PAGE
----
- Newly diagnosed high-risk metastatic hormone-sensitive prostate cancer (mHSPC), with prednisone 5 mg daily.
- For metastatic castration-resistant prostate cancer (mCRPC) with prednisone 10 mg daily.
The half-life of prednisone is less than 16 hours, while the half-life of dexamethasone is much longer (36-54 hours). Dexamethasone has a higher ratio of glucocorticoid to mineralocorticoid activity than prednisone. It also has greater activity as a single agent in mCRPC disease compared to prednisone.4 Approximately 25% of patients progressing on abiraterone with prednisone have a PSA decline after they are switched to dexamethasone.5,6
In a recently published study, various regimens of prednisone in combination with abiraterone were compared, including one arm with dexamethasone.7 The primary endpoint was no mineralocorticoid excess (grade ≥1 hypokalemia or grade ≥2 hypertension) through 24 weeks (6 cycles) from treatment. The study design is shown in Figure 1. The results are shown in Figure 2, including the rates of demonstrated hypokalemia. Of the 164 randomized men to prednisone 5 mg, twice daily, once daily, or 2.5 mg twice daily, or dexamethasone, 0.5 mg, once daily, 24/34 patients (70.6%, 95% CI, 53.8%-83.2%), 14/38 patients (36.8%, 95% CI, 23.4%-52.7%), 21/35 patients (60.0%, 95% CI, 43.6%-74.4%), and 26/37 patients (70.3%, 95% CI, 54.2%-82.5%), respectively, had no mineralocorticoid excess.
Interestingly, plasma adrenocorticotrophic hormone and urinary mineralocorticoid metabolites after 8 weeks of treatment were higher with prednisone, 2.5 mg, twice daily and 5 mg, once daily, than with 5 mg twice daily or dexamethasone, 0.5 mg, once daily. The level of urinary glucocorticoid metabolites appeared higher in patients who did not meet the primary endpoint, regardless of glucocorticoid regimen. It is important to note that the total lean body mass decreased in the prednisone groups and total body fat increased in the prednisone, 5 mg, twice daily and dexamethasone groups. In the dexamethasone group, there was an increase in serum insulin and insulin resistance, while total bone mineral density decreased.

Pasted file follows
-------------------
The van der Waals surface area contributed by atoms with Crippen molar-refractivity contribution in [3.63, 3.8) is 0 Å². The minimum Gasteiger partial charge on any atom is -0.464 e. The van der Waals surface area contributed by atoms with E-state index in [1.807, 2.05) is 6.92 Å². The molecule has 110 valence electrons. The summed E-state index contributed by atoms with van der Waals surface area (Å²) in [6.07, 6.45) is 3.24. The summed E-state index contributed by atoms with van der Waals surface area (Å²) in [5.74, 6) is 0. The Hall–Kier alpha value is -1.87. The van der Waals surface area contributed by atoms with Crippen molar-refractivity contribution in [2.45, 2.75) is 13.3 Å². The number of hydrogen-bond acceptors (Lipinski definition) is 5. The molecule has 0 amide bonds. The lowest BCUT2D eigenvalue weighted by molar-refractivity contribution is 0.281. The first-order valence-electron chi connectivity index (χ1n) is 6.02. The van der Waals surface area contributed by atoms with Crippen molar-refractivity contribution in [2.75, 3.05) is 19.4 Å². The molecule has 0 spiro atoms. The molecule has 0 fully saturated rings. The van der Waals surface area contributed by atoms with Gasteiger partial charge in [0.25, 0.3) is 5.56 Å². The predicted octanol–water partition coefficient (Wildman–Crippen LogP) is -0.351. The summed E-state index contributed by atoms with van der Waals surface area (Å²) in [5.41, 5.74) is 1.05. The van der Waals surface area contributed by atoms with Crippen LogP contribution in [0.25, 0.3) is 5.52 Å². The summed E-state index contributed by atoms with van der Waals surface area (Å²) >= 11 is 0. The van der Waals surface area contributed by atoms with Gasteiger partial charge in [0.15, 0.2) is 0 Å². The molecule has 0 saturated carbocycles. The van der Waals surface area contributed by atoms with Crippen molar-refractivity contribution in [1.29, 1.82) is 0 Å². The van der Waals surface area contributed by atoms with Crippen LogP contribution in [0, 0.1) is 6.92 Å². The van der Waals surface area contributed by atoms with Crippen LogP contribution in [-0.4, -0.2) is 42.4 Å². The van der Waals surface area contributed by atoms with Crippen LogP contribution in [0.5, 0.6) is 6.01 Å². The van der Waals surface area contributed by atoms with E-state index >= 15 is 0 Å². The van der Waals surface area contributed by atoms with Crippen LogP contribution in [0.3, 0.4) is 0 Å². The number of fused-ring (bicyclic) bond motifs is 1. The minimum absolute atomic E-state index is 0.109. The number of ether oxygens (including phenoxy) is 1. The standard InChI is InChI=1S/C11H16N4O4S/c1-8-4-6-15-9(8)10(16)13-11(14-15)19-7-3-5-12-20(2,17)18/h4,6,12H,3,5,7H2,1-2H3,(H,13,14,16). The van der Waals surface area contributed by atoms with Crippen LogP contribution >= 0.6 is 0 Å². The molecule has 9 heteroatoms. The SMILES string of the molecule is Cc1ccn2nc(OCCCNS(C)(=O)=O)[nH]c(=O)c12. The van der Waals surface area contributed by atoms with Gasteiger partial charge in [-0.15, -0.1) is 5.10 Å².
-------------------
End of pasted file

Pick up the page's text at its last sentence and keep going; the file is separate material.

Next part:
The authors concluded that abiraterone acetate with prednisone, 5 mg, twice daily, or dexamethasone, 0.5 mg, once daily, met the prespecified threshold for the primary endpoint (95% CI excluded 50% mineralocorticoid excess). In contrast, abiraterone acetate with prednisone, 5 mg, once daily, or 2.5 mg, twice daily, did not meet the threshold. Abiraterone acetate in combination with dexamethasone appeared to be especially active but may be associated with adverse metabolic consequences.
Figure 1 – Study design comparing various regimens of prednisone in combination with abiraterone:
Figure 2 – Final results of the study:
Dr. Attard concluded his talk stating that prednisone 5 mg BID and dexamethasone 0.5 mg once a day can minimize mineralocorticoid excess. However, this came at the cost of increased body fat for prednisone, and an increase in serum insulin and insulin resistance for dexamethasone. Prednisone 5 mg once daily minimizes the long-term physiological side effects but with a greater risk of mineralocorticoid excess. Dr. Attard emphasized that lower steroid doses require careful monitoring and ensuring that patients are medically optimized prior to beginning abiraterone.
Presented by: Gerhardt Attard, MD, PhD, FRCP, John Black Charitable Foundation Endowed Chair in Urological Cancer Research, University College London Cancer Institute, London, UK
Written by: Hanan Goldberg, MD, Urology Department, SUNY Upstate Medical University, Syracuse, New York, USA, Twitter: @GoldbergHanan, at the 2019 Advanced Prostate Cancer Consensus Conference (APCCC) #APCCC19, Aug 29 - 31, 2019 in Basel, Switzerland
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